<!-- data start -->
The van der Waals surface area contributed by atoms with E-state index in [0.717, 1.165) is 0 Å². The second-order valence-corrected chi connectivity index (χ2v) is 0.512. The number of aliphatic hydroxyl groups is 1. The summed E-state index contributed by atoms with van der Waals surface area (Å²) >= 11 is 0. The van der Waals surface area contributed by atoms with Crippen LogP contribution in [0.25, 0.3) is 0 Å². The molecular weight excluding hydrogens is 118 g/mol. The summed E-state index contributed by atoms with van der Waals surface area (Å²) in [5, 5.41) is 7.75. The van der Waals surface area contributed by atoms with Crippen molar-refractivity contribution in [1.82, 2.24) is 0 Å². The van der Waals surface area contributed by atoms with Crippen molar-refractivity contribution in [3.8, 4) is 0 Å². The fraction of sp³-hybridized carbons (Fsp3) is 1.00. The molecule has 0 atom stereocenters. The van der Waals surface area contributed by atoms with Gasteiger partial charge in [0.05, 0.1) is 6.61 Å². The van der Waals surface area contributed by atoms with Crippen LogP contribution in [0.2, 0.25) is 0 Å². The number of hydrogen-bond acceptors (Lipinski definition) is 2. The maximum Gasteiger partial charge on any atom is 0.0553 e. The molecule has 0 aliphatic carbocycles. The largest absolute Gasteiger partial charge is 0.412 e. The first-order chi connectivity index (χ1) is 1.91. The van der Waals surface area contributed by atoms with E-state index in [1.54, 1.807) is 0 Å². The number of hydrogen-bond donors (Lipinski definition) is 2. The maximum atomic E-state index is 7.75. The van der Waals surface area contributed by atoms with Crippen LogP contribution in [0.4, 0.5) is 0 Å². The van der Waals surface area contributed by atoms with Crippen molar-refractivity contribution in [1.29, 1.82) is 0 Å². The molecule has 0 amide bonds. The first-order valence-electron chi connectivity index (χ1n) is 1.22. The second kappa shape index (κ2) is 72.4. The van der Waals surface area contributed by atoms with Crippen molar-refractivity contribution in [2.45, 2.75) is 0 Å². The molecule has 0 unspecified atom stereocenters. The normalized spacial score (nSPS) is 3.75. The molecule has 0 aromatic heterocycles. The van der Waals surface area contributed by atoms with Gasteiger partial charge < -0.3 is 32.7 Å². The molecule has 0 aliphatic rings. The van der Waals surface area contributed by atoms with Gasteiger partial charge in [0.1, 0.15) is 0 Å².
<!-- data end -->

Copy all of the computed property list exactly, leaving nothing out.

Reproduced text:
The van der Waals surface area contributed by atoms with E-state index in [0.717, 1.165) is 0 Å². The second-order valence-corrected chi connectivity index (χ2v) is 0.512. The number of aliphatic hydroxyl groups is 1. The summed E-state index contributed by atoms with van der Waals surface area (Å²) >= 11 is 0. The van der Waals surface area contributed by atoms with Crippen LogP contribution in [0.25, 0.3) is 0 Å². The molecular weight excluding hydrogens is 118 g/mol. The summed E-state index contributed by atoms with van der Waals surface area (Å²) in [5, 5.41) is 7.75. The van der Waals surface area contributed by atoms with Crippen molar-refractivity contribution in [1.82, 2.24) is 0 Å². The van der Waals surface area contributed by atoms with Crippen molar-refractivity contribution in [3.8, 4) is 0 Å². The fraction of sp³-hybridized carbons (Fsp3) is 1.00. The molecule has 0 atom stereocenters. The van der Waals surface area contributed by atoms with Gasteiger partial charge in [0.05, 0.1) is 6.61 Å². The van der Waals surface area contributed by atoms with Crippen LogP contribution in [0.2, 0.25) is 0 Å². The number of hydrogen-bond acceptors (Lipinski definition) is 2. The maximum Gasteiger partial charge on any atom is 0.0553 e. The molecule has 0 aliphatic carbocycles. The largest absolute Gasteiger partial charge is 0.412 e. The first-order chi connectivity index (χ1) is 1.91. The van der Waals surface area contributed by atoms with E-state index in [1.54, 1.807) is 0 Å². The number of hydrogen-bond donors (Lipinski definition) is 2. The maximum atomic E-state index is 7.75. The van der Waals surface area contributed by atoms with Crippen LogP contribution in [0.4, 0.5) is 0 Å². The van der Waals surface area contributed by atoms with Crippen molar-refractivity contribution in [1.29, 1.82) is 0 Å². The molecule has 0 amide bonds. The first-order valence-electron chi connectivity index (χ1n) is 1.22. The second kappa shape index (κ2) is 72.4. The van der Waals surface area contributed by atoms with Crippen molar-refractivity contribution in [2.45, 2.75) is 0 Å². The molecule has 0 unspecified atom stereocenters. The normalized spacial score (nSPS) is 3.75. The molecule has 0 aromatic heterocycles. The van der Waals surface area contributed by atoms with Gasteiger partial charge < -0.3 is 32.7 Å². The molecule has 0 aliphatic rings. The van der Waals surface area contributed by atoms with Gasteiger partial charge in [0.1, 0.15) is 0 Å².